When designing ETL workflows with Airflow, there are a myriad of small optimizations that can be made to massively increase the speed and reliability of your data pipelines. In this blog post, we’ll break down some of the best ways to optimize your data pipelines to ensure you consistently meet your service-level agreements (SLAs), while keeping compute costs as low as possible!
Designing the DAGs for ETL Workflows
Idempotency: Make sure your tasks are idempotent (you can read more about how to do that in this article). This means that even if a task is executed multiple times, the result should be the same. This is crucial for data consistency and for the ability to retry failed tasks. If tasks aren’t idempotent, you might not be able to replicate an error to fix it, making troubleshooting a major headache. Data quality is also critical in ETL workflows, so ensuring consistent results is of the highest priority.
Atomicity: Each task in your pipeline should be atomic. This means it should either fully succeed or fail completely, without leaving partial data or state. This ensures that you don’t end up with hung tasks that can silently block a data pipeline without triggering any failure warning messages. If your tasks are atomic, your log files will be concise and focused solely on the problem area, rather than a wall of text you need to crawl through just to find a Python spacing issue.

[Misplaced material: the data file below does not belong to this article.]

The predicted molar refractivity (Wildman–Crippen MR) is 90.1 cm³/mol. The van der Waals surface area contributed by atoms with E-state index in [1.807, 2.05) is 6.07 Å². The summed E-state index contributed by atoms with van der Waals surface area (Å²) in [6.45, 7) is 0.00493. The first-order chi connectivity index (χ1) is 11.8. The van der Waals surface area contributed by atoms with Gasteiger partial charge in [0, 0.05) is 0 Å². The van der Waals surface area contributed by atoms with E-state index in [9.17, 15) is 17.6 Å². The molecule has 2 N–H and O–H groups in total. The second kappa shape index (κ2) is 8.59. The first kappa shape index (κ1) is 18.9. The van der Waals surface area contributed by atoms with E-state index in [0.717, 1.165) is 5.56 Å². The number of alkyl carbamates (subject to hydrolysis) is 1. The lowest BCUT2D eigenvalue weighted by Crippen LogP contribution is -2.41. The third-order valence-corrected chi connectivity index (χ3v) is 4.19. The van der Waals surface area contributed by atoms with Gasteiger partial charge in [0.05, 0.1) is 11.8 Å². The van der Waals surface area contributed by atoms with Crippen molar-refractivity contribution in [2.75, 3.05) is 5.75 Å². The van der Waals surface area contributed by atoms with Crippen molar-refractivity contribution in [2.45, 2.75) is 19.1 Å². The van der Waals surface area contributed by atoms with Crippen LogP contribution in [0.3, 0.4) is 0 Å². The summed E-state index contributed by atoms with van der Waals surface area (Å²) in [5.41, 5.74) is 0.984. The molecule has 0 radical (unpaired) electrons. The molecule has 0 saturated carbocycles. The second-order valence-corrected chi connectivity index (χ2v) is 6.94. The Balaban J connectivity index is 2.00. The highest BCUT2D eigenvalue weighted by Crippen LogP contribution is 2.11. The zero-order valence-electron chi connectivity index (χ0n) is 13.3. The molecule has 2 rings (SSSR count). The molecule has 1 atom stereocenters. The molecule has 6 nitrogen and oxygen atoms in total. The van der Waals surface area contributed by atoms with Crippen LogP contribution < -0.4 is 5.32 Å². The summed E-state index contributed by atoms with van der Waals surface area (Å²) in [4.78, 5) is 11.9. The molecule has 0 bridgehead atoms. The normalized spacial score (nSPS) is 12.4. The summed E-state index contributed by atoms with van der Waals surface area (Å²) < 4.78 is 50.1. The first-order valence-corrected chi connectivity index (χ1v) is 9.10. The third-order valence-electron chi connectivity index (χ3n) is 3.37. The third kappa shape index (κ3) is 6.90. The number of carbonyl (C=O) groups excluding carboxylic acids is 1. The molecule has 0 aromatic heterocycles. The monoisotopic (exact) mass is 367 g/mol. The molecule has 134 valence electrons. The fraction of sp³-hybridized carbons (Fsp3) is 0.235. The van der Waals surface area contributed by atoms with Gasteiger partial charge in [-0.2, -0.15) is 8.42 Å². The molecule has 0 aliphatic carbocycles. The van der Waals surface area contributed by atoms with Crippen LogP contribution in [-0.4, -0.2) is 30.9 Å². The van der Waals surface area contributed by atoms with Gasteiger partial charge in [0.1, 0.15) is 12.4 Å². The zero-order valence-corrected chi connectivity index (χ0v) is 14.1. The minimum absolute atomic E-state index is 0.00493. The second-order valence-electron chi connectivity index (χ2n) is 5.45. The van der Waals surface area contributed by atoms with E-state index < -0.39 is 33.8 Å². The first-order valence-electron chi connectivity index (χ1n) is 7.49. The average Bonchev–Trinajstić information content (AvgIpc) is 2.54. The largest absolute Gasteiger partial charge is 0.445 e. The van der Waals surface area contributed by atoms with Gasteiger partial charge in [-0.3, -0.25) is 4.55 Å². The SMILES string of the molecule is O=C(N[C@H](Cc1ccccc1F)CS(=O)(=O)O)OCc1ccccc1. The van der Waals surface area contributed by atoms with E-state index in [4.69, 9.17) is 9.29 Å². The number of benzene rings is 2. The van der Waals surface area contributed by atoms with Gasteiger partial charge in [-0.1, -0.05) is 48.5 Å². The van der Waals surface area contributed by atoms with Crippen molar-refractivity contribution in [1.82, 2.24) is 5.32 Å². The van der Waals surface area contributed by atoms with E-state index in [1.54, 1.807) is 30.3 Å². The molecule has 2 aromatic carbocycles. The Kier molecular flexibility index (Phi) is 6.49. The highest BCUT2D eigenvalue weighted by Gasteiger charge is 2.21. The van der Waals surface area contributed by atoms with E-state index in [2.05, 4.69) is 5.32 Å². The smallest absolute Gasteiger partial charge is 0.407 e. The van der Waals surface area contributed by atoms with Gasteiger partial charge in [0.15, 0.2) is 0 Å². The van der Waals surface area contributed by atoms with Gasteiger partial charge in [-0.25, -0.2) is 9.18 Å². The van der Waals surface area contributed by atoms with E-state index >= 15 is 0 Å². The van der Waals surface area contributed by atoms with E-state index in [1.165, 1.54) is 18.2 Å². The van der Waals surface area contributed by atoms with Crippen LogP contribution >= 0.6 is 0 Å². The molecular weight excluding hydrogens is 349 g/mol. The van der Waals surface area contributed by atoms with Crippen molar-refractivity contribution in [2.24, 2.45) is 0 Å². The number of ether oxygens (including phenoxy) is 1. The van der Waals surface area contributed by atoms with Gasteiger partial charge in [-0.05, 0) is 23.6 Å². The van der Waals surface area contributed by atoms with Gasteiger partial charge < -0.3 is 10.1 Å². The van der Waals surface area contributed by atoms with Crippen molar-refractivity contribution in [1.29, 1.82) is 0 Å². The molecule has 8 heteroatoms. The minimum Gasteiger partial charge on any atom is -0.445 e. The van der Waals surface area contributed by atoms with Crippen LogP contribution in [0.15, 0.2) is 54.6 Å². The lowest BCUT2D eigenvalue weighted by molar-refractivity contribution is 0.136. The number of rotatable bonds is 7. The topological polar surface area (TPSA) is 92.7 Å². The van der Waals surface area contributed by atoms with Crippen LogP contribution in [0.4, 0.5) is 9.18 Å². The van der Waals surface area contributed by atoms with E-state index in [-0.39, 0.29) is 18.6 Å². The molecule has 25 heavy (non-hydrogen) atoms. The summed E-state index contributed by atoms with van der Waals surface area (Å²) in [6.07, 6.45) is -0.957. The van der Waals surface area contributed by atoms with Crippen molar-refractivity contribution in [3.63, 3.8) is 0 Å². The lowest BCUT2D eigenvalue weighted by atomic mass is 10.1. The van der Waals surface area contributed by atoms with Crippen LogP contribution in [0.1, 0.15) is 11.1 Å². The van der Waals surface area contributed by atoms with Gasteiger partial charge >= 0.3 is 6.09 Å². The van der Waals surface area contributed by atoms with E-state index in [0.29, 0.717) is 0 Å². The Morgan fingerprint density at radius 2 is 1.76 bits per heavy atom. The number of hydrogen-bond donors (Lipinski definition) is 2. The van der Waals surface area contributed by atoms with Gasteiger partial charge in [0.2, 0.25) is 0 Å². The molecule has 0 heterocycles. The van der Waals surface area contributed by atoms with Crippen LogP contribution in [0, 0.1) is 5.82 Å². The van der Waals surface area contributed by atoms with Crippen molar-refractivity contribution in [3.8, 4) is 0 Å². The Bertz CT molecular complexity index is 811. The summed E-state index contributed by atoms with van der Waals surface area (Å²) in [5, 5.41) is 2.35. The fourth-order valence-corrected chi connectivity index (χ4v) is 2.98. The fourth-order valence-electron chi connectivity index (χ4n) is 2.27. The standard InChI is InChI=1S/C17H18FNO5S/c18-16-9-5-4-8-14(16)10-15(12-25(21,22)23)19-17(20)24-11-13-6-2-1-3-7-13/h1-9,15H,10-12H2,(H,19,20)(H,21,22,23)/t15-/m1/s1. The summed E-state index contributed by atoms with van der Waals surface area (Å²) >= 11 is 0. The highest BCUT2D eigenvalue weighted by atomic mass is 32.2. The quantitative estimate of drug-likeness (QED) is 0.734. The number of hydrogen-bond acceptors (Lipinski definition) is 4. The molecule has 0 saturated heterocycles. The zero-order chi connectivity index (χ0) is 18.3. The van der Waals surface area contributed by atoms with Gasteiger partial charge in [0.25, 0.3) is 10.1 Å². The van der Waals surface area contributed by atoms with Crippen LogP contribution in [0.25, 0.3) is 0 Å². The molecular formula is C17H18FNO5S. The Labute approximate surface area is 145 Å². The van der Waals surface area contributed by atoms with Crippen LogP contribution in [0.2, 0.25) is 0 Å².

Atomic tasks in ETL pipelines are especially helpful because of the large processing times that can occur. By making your ETL pipelines atomic, when a task does fail, its blast radius is reduced, as only that small portion needs to be retried, instead of rerunning an hour-long data ETL task each time any part fails.
DAG Structure: Keep your DAGs small and focused on a single logical workflow. If a DAG becomes too large, consider breaking it into smaller DAGs and use Datasets to define inter-DAG dependencies. As you scale your ETL workloads, having a higher number of concise, smaller pipelines that you can easily monitor and troubleshoot individually is much better than having one mega-pipeline that takes a day to complete, even if all the pipelines are doing similar functions. That way, if one pipeline fails, you have a much smaller blast radius, and you have a clear picture of exactly where the problem arose. By breaking your pipelines up, you can also organize them more easily with things like folders and tags, instead of keeping everything in a monolithic DAG file.
Optimizing Task Execution
Task Optimized Compute: One great way to optimize task execution time for ETL DAGs, where different tasks may require vastly different amounts of compute, is to set up an Airflow environment that has access to a variety of different compute nodes. This can be accomplished through worker queues, which allow your CeleryExecutor to assign tasks to different pools of worker nodes.
Setting this up on your own with open-source Airflow is a very daunting task, but Astronomer is the only hosted Airflow solution that comes with worker queues. By implementing Astronomer’s worker queues, you can optimize your ETL processes by designating specific tasks to the most suitable types of machines. For instance, the “Extract” and “Load” steps, which are typically I/O intensive operations, can be assigned to machines optimized for disk I/O operations. On the other hand, the “Transform” step, which is often compute-intensive, can be assigned to compute-optimized machines. This ensures efficient resource utilization while managing ETL workloads.
Parallelism: One of the key advantages of Airflow is that it can use parallelism to execute multiple tasks at the same time, rather than forcing data pipelines to run sequentially one at a time. Many hosted Airflow solutions like Astronomer come with worker pools built in.